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Guan Hanqing

Guan Hanqing, known as China's Shakespeare of the Yuan Dynasty (1271-1368), was a leading dramatist who worked out of the capital Dadu (present-day Beijing), but little biographical data on him exists though some documents recorded him as a doctor. A playwright of the Northern Drama, he is credited with more than 64 plays, of which some 15 have survived complete. His most famous work is Dou E Yuan (Injustice to Dou E). Apart from his literary career, he was also said to have been a theatrical manager and sometime an actor.

Guan Hanqing led a dissolute life, spending much time in places of low entertainment, yet he emerged as perhaps China's greatest playwright. Acknowledging his bohemian lifestyle, he called himself "the leader of all loafers in the country", and described himself as a "copper pea that cannot be crushed".

Dou E Yuan is based on a Han dynasty folk tale, A Filial Woman of Donghai. Guan Hanqing used the story as a framework for criticism of the evils of contemporary society. In her childhood, Dou E was sold to the Cai family to be brought up to marry their son. Soon after they married, her husband died. Dou E and her mother-in-law, who had also become widowed, were dependent on each other for survival. Zhang Lu'er, a local hoodlum, pressured the pair to marry him and his father, respectively. When the two women spurned his offer, Zhang Lu'er tried to poison Dou E's mother-in-law, but killed his own father by mistake. Zhang put the blame on Dou E. The muddle-headed local prefect had Dou E flogged.Dou E had no choice but confessed to the murder, then Dou E was finally executed, and Zhang Lu'er got off scot-free. Facing death, Dou E cried out, "The lives of the poor, though virtuous, are short, while the evil enjoy prosperous and long lives. It is unjust. Even Heaven and Earth bully the weak and fear the strong! The earth cannot tell the good from the evil, and Heaven has wronged an innocent person." Dou E's words expressed Guan Hanqing's noble spirit of not yielding to his own hard destiny.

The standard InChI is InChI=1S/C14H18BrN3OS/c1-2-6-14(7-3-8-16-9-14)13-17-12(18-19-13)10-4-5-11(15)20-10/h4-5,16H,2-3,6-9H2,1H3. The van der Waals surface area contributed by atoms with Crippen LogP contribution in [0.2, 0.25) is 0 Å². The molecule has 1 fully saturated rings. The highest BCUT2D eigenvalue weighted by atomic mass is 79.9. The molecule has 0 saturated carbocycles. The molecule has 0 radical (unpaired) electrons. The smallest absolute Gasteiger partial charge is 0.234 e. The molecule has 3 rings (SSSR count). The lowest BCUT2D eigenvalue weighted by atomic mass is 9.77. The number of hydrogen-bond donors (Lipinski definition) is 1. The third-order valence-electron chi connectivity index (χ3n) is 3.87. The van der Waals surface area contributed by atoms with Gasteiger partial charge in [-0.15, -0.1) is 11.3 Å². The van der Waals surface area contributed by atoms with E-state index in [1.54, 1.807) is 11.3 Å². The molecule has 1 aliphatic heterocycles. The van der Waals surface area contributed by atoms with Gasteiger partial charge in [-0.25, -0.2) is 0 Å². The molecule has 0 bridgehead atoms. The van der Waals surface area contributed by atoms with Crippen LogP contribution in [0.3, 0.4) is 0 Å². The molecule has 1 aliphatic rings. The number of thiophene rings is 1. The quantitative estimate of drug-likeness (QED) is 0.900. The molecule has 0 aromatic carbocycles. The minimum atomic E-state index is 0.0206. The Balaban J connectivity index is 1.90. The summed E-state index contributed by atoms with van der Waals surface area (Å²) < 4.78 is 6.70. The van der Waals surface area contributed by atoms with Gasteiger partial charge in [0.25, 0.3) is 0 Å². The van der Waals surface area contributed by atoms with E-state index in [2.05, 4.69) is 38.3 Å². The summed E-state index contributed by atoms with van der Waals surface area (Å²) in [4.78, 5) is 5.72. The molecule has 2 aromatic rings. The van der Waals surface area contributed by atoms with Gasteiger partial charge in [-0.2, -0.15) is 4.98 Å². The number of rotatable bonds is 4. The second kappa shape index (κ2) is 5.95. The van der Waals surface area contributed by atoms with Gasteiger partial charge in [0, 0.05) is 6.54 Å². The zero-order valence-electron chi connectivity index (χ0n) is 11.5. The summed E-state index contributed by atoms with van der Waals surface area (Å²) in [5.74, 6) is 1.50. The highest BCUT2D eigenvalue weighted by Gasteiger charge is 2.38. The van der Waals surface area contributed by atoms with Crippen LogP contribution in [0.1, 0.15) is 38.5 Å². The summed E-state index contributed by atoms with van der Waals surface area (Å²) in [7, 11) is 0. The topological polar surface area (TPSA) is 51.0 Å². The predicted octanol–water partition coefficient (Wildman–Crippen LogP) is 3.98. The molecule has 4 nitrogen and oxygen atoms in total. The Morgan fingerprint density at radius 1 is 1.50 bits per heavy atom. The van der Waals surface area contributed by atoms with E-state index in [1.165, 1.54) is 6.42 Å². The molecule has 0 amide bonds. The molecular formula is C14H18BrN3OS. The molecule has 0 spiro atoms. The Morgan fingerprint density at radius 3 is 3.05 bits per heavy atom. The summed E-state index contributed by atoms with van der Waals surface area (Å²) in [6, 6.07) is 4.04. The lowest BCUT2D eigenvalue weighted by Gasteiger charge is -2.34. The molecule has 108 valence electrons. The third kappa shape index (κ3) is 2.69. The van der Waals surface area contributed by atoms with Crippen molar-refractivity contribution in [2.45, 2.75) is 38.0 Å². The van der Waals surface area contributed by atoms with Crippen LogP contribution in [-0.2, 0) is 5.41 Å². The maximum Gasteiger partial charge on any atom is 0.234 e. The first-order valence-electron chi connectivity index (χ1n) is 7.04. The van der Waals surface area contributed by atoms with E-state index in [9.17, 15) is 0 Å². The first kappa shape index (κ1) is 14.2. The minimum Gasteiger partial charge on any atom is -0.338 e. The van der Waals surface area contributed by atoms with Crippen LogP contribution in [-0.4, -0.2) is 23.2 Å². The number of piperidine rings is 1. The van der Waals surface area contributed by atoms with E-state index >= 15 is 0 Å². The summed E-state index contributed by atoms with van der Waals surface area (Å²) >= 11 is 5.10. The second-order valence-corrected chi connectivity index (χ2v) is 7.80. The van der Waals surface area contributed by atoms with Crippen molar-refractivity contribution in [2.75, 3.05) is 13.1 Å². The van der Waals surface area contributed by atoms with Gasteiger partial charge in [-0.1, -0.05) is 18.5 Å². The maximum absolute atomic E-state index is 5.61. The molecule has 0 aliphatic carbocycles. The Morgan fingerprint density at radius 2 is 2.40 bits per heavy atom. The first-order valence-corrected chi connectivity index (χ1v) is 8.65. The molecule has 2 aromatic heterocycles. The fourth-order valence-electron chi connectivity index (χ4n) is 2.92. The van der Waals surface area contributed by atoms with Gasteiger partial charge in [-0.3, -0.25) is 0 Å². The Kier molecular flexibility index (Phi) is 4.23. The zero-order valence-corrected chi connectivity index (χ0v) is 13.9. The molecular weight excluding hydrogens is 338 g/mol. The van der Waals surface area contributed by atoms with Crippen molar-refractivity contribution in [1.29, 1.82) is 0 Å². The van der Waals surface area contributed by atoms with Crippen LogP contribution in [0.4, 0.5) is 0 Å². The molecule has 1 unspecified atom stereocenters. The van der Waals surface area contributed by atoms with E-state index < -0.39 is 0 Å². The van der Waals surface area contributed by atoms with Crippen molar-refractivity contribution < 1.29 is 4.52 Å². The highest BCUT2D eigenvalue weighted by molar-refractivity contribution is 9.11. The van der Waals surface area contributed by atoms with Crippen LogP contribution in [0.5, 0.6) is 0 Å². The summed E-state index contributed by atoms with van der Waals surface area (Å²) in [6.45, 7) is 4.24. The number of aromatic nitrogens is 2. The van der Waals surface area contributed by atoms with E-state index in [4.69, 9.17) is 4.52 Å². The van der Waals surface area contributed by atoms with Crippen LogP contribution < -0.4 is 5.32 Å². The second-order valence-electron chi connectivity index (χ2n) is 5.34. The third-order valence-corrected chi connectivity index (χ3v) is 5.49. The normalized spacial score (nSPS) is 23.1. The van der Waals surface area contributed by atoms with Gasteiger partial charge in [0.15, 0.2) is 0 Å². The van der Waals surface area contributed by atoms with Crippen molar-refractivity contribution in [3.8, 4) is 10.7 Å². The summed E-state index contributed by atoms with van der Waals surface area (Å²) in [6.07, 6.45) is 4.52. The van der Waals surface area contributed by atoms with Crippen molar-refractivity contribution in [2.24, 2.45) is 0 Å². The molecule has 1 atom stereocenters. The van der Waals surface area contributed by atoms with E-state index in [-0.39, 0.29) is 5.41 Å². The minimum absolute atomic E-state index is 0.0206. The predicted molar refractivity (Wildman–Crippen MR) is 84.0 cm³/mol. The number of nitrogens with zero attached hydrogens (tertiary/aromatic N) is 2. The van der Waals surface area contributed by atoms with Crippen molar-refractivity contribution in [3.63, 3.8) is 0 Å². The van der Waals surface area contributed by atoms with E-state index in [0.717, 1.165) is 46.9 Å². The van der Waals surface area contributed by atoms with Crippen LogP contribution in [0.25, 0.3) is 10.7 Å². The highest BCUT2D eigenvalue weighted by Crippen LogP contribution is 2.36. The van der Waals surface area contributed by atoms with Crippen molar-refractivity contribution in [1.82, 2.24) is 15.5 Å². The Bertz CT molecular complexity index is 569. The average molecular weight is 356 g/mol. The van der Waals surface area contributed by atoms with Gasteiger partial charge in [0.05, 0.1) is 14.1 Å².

Most Yuan Zaju give voice to the repressed and indignant feelings -- a natural outcome of the fact that the playwrights were fully aware of the dark side of the society they lived in.